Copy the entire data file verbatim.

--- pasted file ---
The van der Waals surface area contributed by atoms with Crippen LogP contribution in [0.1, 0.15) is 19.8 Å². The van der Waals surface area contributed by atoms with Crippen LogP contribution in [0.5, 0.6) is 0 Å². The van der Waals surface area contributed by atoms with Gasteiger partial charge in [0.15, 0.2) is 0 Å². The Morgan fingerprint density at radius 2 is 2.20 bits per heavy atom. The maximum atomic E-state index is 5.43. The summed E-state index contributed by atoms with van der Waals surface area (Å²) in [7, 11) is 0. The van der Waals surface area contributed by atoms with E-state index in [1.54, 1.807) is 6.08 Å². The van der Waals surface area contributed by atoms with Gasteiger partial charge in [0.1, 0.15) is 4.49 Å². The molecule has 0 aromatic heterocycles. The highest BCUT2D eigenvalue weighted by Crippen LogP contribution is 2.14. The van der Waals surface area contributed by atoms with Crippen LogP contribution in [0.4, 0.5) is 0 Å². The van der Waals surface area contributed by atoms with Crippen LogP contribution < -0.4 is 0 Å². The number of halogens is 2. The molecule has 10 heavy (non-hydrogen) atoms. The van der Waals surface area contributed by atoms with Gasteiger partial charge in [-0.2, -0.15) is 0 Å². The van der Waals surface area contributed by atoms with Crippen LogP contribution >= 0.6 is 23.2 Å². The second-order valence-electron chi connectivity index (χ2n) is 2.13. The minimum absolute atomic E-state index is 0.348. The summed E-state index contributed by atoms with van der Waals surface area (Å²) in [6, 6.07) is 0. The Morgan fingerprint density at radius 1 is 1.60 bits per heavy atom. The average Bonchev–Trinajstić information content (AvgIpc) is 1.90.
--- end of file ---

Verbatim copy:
The van der Waals surface area contributed by atoms with Crippen LogP contribution in [0.1, 0.15) is 19.8 Å². The van der Waals surface area contributed by atoms with Crippen LogP contribution in [0.5, 0.6) is 0 Å². The van der Waals surface area contributed by atoms with Gasteiger partial charge in [0.15, 0.2) is 0 Å². The Morgan fingerprint density at radius 2 is 2.20 bits per heavy atom. The maximum atomic E-state index is 5.43. The summed E-state index contributed by atoms with van der Waals surface area (Å²) in [7, 11) is 0. The van der Waals surface area contributed by atoms with E-state index in [1.54, 1.807) is 6.08 Å². The van der Waals surface area contributed by atoms with Gasteiger partial charge in [0.1, 0.15) is 4.49 Å². The molecule has 0 aromatic heterocycles. The highest BCUT2D eigenvalue weighted by Crippen LogP contribution is 2.14. The van der Waals surface area contributed by atoms with Crippen LogP contribution in [0.4, 0.5) is 0 Å². The van der Waals surface area contributed by atoms with Crippen LogP contribution < -0.4 is 0 Å². The number of halogens is 2. The molecule has 10 heavy (non-hydrogen) atoms. The van der Waals surface area contributed by atoms with Gasteiger partial charge in [-0.2, -0.15) is 0 Å². The van der Waals surface area contributed by atoms with Crippen LogP contribution >= 0.6 is 23.2 Å². The second-order valence-electron chi connectivity index (χ2n) is 2.13. The minimum absolute atomic E-state index is 0.348. The summed E-state index contributed by atoms with van der Waals surface area (Å²) in [6, 6.07) is 0. The Morgan fingerprint density at radius 1 is 1.60 bits per heavy atom. The average Bonchev–Trinajstić information content (AvgIpc) is 1.90.